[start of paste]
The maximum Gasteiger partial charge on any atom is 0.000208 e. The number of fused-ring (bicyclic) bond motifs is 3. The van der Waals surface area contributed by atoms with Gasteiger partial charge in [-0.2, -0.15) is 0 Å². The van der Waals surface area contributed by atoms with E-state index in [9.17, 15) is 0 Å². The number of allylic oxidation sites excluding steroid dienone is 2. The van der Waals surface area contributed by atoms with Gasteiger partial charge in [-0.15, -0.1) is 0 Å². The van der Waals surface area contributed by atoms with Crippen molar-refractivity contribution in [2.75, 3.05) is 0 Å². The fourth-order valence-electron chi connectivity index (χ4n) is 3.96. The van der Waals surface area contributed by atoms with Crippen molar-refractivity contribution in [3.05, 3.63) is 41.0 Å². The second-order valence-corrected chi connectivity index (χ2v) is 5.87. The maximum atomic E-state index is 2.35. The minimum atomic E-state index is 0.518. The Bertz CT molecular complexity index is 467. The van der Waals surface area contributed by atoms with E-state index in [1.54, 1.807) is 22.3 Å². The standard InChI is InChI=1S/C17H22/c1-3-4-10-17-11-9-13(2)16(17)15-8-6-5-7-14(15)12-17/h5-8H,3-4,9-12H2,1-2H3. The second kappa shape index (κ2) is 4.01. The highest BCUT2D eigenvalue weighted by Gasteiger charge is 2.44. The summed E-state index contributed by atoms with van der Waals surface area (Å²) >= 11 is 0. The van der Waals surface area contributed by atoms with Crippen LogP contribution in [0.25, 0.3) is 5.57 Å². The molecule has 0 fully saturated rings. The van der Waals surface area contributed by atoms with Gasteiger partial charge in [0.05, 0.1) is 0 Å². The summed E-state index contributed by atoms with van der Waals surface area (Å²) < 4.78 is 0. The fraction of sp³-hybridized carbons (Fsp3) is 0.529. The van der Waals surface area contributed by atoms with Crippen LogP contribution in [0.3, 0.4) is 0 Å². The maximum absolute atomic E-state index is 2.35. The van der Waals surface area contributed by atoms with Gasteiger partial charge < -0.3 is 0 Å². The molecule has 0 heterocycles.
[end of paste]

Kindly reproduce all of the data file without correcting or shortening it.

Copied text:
The maximum Gasteiger partial charge on any atom is 0.000208 e. The number of fused-ring (bicyclic) bond motifs is 3. The van der Waals surface area contributed by atoms with Gasteiger partial charge in [-0.2, -0.15) is 0 Å². The van der Waals surface area contributed by atoms with E-state index in [9.17, 15) is 0 Å². The number of allylic oxidation sites excluding steroid dienone is 2. The van der Waals surface area contributed by atoms with Gasteiger partial charge in [-0.15, -0.1) is 0 Å². The van der Waals surface area contributed by atoms with Crippen molar-refractivity contribution in [2.75, 3.05) is 0 Å². The fourth-order valence-electron chi connectivity index (χ4n) is 3.96. The van der Waals surface area contributed by atoms with Crippen molar-refractivity contribution in [3.05, 3.63) is 41.0 Å². The second-order valence-corrected chi connectivity index (χ2v) is 5.87. The maximum atomic E-state index is 2.35. The minimum atomic E-state index is 0.518. The Bertz CT molecular complexity index is 467. The van der Waals surface area contributed by atoms with E-state index in [1.54, 1.807) is 22.3 Å². The standard InChI is InChI=1S/C17H22/c1-3-4-10-17-11-9-13(2)16(17)15-8-6-5-7-14(15)12-17/h5-8H,3-4,9-12H2,1-2H3. The second kappa shape index (κ2) is 4.01. The highest BCUT2D eigenvalue weighted by Gasteiger charge is 2.44. The summed E-state index contributed by atoms with van der Waals surface area (Å²) >= 11 is 0. The van der Waals surface area contributed by atoms with Crippen LogP contribution in [0.25, 0.3) is 5.57 Å². The molecule has 0 fully saturated rings. The van der Waals surface area contributed by atoms with Gasteiger partial charge in [0.05, 0.1) is 0 Å². The summed E-state index contributed by atoms with van der Waals surface area (Å²) < 4.78 is 0. The fraction of sp³-hybridized carbons (Fsp3) is 0.529. The van der Waals surface area contributed by atoms with Crippen LogP contribution in [0.3, 0.4) is 0 Å². The maximum absolute atomic E-state index is 2.35. The van der Waals surface area contributed by atoms with Gasteiger partial charge < -0.3 is 0 Å². The molecule has 0 heterocycles.